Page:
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Newspaper Page Text
PITY THE POOR RICH
You fellows who are always
talking about the high cost of liv
ing don't know the troubles we
millionaires have. Your worries
are as nothing to ours. There is
our friend, the French Baron
Henri de Rothschild who is some
thing of a playwright You
bught to hear him talk.
Aw-ree we always call him
that, and please note the pure
Parisian nasal twang with which
it is done "Aw-ree" wrote a play
not long ago. Aptly enough it
was called "Croesus." And he
has been giving away the secretf
pi our set.
"We never kndw when we have
a real frien'd.-He may just he after
a Joan or a tip on the stock mar
ket. "We never know whether we
have won the love bl the girl we
are going to marry. She may
merely want the diamonds, motor
cars and palaces we can buy her.
"We can't even write a good
iay and have it produced on its
merits. One manager tells us, if
he accepts it, everyone will say
$ye bribed him to put it on. An
other tells us if he does accept it,
he ought to be paid for so doing.
"And evn then our troubles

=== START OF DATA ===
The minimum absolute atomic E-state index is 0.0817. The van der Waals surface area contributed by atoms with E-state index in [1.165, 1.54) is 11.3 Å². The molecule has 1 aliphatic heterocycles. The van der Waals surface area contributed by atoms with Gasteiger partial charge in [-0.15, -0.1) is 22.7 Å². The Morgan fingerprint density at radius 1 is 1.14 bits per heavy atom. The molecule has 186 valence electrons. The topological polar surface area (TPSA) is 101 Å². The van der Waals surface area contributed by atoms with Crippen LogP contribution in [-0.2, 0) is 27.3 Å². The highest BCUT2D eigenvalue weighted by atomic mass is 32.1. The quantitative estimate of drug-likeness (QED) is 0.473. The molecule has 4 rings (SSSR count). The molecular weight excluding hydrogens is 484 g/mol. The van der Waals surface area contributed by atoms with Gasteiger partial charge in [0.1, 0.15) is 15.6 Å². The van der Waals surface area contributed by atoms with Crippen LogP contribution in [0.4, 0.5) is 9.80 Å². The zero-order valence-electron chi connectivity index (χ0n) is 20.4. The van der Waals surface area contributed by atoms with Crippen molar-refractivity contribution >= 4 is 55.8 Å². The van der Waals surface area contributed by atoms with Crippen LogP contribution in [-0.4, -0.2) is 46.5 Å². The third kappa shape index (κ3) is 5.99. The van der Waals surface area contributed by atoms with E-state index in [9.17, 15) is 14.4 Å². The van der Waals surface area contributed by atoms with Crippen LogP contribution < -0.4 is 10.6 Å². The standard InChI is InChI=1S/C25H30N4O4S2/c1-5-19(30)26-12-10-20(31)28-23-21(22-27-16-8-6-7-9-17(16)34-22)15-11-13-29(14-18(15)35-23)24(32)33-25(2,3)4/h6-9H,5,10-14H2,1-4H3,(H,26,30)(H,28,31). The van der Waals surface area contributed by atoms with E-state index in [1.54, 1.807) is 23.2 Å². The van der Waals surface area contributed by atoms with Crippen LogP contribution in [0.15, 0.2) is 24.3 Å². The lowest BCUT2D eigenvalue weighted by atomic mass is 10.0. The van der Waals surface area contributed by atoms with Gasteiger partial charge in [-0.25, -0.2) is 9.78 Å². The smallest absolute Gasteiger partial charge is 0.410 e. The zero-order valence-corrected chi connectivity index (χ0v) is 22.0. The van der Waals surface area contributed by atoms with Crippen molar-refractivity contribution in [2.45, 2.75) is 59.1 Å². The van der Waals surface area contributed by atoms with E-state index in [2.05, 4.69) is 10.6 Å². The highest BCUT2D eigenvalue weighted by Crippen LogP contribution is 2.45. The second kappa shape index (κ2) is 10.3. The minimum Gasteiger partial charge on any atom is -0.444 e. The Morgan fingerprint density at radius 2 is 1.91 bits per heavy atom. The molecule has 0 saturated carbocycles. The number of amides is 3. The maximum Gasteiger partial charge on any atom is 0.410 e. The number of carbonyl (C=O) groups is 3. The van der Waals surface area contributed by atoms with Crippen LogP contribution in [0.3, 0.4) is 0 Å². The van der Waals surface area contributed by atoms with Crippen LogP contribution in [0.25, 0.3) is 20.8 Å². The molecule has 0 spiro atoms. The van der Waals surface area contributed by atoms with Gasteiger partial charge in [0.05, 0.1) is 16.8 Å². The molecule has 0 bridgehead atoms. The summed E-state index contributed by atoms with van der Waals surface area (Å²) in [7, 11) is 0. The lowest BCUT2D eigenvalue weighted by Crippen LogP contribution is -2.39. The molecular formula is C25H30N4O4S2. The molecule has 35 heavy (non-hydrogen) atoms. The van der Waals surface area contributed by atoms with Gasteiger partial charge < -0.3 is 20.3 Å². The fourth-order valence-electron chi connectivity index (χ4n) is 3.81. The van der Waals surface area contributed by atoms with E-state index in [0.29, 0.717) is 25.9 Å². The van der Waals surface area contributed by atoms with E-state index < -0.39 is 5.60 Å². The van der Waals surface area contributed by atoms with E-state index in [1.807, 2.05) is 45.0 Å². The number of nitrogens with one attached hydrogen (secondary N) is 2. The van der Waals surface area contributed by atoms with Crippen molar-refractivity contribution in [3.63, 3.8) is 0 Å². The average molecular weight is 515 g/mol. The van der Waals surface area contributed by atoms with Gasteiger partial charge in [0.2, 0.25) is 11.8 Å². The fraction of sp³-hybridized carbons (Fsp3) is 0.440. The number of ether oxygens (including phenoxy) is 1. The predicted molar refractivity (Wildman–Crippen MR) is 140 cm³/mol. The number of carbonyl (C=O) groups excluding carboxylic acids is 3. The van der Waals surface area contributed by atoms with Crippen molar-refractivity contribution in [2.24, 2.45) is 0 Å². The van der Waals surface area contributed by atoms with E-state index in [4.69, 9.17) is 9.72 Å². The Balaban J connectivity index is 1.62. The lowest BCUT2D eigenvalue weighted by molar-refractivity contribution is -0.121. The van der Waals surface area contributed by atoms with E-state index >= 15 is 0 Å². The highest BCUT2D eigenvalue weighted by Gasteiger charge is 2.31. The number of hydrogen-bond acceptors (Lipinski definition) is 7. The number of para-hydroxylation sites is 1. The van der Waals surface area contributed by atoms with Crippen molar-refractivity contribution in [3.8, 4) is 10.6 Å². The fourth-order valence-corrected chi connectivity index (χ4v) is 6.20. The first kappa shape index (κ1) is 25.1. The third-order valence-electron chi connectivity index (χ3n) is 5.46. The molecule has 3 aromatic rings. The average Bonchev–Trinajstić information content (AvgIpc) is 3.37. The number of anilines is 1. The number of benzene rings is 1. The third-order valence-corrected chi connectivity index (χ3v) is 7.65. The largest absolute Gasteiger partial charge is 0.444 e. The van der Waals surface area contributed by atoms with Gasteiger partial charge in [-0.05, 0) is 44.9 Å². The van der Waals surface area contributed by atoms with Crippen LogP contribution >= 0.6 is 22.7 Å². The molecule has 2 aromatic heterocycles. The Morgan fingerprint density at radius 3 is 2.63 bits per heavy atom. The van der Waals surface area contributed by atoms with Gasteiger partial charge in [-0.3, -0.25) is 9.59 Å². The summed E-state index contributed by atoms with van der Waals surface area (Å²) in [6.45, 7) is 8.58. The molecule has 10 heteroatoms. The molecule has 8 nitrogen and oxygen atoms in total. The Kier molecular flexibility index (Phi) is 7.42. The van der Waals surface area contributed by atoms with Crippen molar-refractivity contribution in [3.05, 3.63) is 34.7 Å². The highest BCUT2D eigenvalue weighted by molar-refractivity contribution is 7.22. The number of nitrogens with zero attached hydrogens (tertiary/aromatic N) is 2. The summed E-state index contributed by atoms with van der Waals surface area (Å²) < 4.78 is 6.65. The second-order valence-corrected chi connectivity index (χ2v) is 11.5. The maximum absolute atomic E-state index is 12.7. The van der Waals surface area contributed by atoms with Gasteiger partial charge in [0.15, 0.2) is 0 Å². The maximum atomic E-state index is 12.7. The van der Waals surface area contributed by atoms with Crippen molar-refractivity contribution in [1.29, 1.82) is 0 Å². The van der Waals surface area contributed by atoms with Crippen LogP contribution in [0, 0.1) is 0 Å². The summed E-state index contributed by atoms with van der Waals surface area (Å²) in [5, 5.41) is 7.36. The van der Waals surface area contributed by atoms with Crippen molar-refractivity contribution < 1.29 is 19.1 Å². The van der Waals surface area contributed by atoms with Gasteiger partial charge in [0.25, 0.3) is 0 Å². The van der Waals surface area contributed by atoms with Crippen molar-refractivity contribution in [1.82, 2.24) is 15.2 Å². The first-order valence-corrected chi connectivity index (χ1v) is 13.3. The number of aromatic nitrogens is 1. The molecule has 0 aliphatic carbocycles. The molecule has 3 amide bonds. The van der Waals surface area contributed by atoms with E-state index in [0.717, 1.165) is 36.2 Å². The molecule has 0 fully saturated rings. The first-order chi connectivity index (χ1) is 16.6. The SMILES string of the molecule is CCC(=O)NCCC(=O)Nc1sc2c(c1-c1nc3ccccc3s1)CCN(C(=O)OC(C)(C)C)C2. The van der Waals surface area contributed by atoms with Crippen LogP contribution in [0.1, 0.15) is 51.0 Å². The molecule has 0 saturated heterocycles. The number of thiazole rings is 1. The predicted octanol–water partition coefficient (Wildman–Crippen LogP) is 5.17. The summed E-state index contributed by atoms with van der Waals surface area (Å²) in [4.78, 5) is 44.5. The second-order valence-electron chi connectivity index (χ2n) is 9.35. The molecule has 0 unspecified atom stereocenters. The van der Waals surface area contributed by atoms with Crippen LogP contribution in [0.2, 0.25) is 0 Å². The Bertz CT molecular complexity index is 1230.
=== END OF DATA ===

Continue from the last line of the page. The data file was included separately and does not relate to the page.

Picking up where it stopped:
ar.e not over. . When the play is
presented to the public, the lead
ing French critics ignore it.
Why? Because if they praise it,
people will say be bought their
praise and if -they roast it, the
people will say we did not give
jthem their price."
I ?? PSL6MA3, r I AH 30 4FRArr - g
0ft5WNCS viu. m? neN to uwerjK
No friends, no love, no fame, no
pfaise always a wall of gold be
tween us and the real thing. Don't
you pity us poor rich?
The Animated Coin.
"Place a coin on the tablecloth
between two forks, with, a glass
overfall, resting on the forks. By
scratching the cloth just outside
the glass,, but not touching the
glass, )ku can make the coin,
move toward you l)y successive
moves and finally get it outside
"Why are Irishmen always lay
ing bare the wrongs of their
"Because they want them redressed.1'